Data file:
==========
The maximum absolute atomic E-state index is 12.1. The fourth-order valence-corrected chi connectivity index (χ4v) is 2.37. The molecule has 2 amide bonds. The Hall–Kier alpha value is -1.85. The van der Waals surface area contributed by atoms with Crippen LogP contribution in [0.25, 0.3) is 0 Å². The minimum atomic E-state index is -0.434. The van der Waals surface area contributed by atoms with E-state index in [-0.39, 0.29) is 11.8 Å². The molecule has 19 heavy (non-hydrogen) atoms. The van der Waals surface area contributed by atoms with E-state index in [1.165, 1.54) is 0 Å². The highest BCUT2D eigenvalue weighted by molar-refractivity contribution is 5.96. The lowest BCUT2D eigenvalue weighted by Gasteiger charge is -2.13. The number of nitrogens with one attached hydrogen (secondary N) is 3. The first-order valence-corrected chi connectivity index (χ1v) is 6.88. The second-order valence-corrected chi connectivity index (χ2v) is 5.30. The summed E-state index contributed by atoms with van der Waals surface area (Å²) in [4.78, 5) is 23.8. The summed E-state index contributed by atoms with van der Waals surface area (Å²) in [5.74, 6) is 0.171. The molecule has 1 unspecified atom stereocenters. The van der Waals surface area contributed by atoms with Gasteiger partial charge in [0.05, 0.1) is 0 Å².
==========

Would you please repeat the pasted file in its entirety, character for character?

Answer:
The maximum absolute atomic E-state index is 12.1. The fourth-order valence-corrected chi connectivity index (χ4v) is 2.37. The molecule has 2 amide bonds. The Hall–Kier alpha value is -1.85. The van der Waals surface area contributed by atoms with Crippen LogP contribution in [0.25, 0.3) is 0 Å². The minimum atomic E-state index is -0.434. The van der Waals surface area contributed by atoms with E-state index in [-0.39, 0.29) is 11.8 Å². The molecule has 19 heavy (non-hydrogen) atoms. The van der Waals surface area contributed by atoms with E-state index in [1.165, 1.54) is 0 Å². The highest BCUT2D eigenvalue weighted by molar-refractivity contribution is 5.96. The lowest BCUT2D eigenvalue weighted by Gasteiger charge is -2.13. The number of nitrogens with one attached hydrogen (secondary N) is 3. The first-order valence-corrected chi connectivity index (χ1v) is 6.88. The second-order valence-corrected chi connectivity index (χ2v) is 5.30. The summed E-state index contributed by atoms with van der Waals surface area (Å²) in [4.78, 5) is 23.8. The summed E-state index contributed by atoms with van der Waals surface area (Å²) in [5.74, 6) is 0.171. The molecule has 1 unspecified atom stereocenters. The van der Waals surface area contributed by atoms with Gasteiger partial charge in [0.05, 0.1) is 0 Å².